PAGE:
7) Tim Lincecum (24.46) – His K:BB ratio slipped last year, which is concerning. However, I feel it is probably due to the fact that he was probably trying too hard to strike out batters and win games on his own. He has zero support from a horrible offense. This year they add Melky and Pagan and then get back Freddy Sanchez and Buster Posey. I think it will be a better year for the Freak.
8) David Price (38.42) – Going from 19 wins in 2010 to only 12 in 2011, made Price a huge disappointment last year. I fear this is going to be a common fluctuation due to the division he plays in. He still has great K-numbers, and took a big step forward with his K:BB ratio in 2011. If the Rays can avoid that first-half slump, then he might get started off on the right foot.
9) Jered Weaver (33.45) – A huge improvement in ERA last year, was off-set a bit by a big drop in K’s. Because he was such a workhorse (235 IP), he still managed 198 K’s. His low ERA was likely due to his .258 BABIP, so look for a regression back towards a 3.00 ERA in 2012.
10) CC Sabathia (30.78) – 40 wins over the last 2 years, he is probably your best bet for 20 Wins in 2012. His K-rate spiked last year to levels we haven’t seen since 2008 (8.72). CC in one word: Consistency.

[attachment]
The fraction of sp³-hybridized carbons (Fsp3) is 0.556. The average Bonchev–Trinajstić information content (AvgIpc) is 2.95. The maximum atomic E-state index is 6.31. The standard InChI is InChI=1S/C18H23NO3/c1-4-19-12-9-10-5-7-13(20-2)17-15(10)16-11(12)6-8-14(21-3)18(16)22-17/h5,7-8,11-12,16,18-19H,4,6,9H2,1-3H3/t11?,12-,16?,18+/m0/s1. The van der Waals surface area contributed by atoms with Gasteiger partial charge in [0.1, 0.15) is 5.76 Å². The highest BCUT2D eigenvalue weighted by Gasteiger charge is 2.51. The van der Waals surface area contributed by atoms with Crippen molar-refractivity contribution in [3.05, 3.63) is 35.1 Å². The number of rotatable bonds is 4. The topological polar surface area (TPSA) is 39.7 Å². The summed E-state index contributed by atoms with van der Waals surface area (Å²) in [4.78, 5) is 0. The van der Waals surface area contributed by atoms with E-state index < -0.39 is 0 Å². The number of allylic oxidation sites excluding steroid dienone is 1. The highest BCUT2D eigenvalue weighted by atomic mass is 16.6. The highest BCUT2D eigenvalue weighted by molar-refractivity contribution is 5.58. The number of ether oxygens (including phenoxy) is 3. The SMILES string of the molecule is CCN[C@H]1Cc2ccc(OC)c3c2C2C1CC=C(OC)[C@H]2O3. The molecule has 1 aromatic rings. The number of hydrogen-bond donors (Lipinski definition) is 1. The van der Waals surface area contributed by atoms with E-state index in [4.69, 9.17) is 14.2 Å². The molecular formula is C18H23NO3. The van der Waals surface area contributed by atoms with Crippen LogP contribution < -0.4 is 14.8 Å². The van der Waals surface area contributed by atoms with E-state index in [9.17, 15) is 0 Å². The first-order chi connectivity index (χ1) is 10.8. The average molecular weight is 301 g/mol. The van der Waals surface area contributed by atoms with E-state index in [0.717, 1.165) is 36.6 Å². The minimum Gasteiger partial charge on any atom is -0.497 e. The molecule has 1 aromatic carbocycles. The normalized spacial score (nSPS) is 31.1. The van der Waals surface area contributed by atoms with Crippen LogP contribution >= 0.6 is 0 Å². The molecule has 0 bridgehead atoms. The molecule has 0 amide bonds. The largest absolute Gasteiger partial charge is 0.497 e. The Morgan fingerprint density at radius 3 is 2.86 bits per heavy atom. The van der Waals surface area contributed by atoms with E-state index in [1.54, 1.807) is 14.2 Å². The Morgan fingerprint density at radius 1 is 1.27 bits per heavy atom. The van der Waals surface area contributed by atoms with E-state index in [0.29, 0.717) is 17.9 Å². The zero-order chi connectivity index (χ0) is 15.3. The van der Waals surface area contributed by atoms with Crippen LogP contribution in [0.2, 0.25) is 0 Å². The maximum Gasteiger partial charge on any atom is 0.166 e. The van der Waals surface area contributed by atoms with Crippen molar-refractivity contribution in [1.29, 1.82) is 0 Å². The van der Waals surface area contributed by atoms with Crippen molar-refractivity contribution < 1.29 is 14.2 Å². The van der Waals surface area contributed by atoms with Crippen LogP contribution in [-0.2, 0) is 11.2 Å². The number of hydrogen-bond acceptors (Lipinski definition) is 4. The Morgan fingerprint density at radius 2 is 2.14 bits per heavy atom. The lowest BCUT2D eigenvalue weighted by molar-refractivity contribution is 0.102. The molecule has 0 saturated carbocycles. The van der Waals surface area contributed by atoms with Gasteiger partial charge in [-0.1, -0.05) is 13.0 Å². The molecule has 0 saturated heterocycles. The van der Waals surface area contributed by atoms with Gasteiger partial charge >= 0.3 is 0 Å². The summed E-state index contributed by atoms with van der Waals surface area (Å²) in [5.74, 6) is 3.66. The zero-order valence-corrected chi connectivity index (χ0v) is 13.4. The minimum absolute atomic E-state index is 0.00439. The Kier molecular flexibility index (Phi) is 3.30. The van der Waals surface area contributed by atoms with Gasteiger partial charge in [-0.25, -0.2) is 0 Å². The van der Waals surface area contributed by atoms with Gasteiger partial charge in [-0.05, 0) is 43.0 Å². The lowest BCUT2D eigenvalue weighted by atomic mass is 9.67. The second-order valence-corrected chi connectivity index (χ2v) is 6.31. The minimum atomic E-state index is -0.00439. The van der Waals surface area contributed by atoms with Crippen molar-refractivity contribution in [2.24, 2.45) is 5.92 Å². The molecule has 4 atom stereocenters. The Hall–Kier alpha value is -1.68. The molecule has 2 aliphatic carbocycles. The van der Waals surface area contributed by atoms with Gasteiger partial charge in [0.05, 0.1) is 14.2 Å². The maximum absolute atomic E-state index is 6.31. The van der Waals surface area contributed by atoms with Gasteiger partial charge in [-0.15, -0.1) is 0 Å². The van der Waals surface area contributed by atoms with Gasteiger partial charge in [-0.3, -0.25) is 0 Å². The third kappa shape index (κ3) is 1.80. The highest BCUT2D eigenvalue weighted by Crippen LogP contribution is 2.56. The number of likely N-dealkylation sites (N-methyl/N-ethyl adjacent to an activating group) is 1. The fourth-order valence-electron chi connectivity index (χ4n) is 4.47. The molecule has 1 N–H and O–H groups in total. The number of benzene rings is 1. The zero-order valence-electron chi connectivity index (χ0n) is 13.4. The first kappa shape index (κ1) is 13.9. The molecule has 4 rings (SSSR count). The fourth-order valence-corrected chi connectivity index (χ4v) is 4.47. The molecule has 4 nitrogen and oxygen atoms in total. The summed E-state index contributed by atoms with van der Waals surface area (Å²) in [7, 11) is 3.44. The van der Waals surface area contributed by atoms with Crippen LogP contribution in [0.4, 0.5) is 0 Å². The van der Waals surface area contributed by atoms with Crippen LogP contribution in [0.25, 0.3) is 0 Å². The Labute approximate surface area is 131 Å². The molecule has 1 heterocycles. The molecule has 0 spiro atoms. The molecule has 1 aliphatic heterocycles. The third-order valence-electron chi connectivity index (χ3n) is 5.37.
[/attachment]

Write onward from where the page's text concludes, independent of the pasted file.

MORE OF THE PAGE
11) Matt Cain (60.83) – His 7.19 Hits/9 was 3rd best in the NL, and he posted a career-best 2.88 ERA last year. The Giants offense looks to be greatly improved over what they were last year. At an ADP of 60, he will come at a much cheaper cost than others on this list.
12) Zach Greinke (49.79) – His K/9 was 10.54 last year. Read that last sentence again. And again. His 3.83 ERA was a bit higher than his xFIP of 2.56 shows. I think his ERA creeps closer to 3.00 and that K/9 dips a small bit closer to 9. Still should be considered an ace on any fantasy staff.
13) Dan Haren (42.89) – After his 2011, he wont be drafted as low this year. His K/9 did slip last year to 7.25. But it actually is directly in line with what he did in Oakland before moving to the NL. Because he is a workhorse, he will likely approach 200 K’s, but fall just a bit short.
14) Jon Lester (51.86) – He simply wasn’t as good as he normally was last year. His 3.47 ERA wasn’t due to a high BABIP or anything. He just allowed more hits than he normally does, and didn’t strike out as many as he normally does. He is a good bounce-back candidate, but you won’t get much of a discount on draft day because of his name recognition.
15) Madison Bumgarner (75.79) – With 23 quality starts last year, he will be the 3rd beneficiary of the Giants improved offense. Many believe his slider to be the best in the game. He threw it over 30% of the time last year, more than in years past. That is concerning from an injury-perspective, but he is young and likely won’t sustain that rate. Like Hamels, he will be overlooked on draft day because he is the 3rd best SP on his staff. At an ADP of 75, he is easily the best value that I see among the elite SP.
There you have it. The next 15 SP will be coming up next. Like I mentioned earlier, SP is a pretty deep position this year. That should be taken into consideration on draft day.